The UK government has committed £84m funding to support artificial intelligence and robotics technology research and the development of smart energy systems.
Through the Industrial Strategy Challenge Fund, the government will also fund more than £68m for the development of robotics and artificial intelligence projects to improve safety in extreme environments such as in nuclear energy production processes and offshore wind installations.
Four new research hubs are being planned to be launched with almost £45m funding support from the government.
Managed by the Engineering and Physical Sciences Research Council (EPSRC), the centers of excellence will be based at the University of Manchester, University of Birmingham, University of Surrey and Heriot-Watt University in Edinburgh.
The research hubs will focus on developing robotic technology to allow safer working environments in space and deep mining as well as at the hazardous and harsh environments of nuclear energy and offshore wind.
A further £16m funding has been committed by the UK government for two new smart energy systems innovation competitions.
The competitions will be focused on supporting technologies that balance the demand on power grid between peak and lowest times to cut costs, and reduce emissions.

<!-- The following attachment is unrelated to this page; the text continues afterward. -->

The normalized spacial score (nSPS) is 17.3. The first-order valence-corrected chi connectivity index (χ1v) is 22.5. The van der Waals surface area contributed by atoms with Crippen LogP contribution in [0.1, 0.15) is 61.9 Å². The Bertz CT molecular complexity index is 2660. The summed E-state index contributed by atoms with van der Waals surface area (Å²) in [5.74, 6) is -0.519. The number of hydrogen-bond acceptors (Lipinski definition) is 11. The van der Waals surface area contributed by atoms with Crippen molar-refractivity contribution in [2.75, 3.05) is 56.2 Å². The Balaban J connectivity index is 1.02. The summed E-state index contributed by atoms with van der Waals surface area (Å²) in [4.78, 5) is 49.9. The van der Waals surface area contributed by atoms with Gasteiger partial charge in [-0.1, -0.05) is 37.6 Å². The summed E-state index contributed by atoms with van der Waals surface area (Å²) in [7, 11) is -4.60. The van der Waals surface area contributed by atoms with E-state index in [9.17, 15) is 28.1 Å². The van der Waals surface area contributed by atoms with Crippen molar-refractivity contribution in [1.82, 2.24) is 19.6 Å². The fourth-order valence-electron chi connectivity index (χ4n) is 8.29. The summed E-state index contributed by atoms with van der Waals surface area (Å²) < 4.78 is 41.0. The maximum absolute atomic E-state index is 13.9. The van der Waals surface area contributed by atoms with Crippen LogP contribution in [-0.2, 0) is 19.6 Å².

Additional investments include £4.3m for the Natural Environment Research Council (NERC) to fund five research projects to develop sensors capable of working in the ocean’s extreme conditions as well as £3m for 17 studies which demonstrate the operations of artificial intelligence in extreme environments.
Natural Environment Research Council CEO Professor Duncan Wingham said: “These sensors will help us to better understand our oceans, helping us to manage them sustainably for the future.
“The projects will develop ambitious new technologies that work in hazardous and extreme environments, maintaining the UK’s world-class status in marine robotics.”
About £16.5m will be funded for a collaborative research and development competition, which will be run by Innovate UK.
Image: A nuclear power plant. Photo: courtesy of xedos4/FreeDigitalPhotos.net.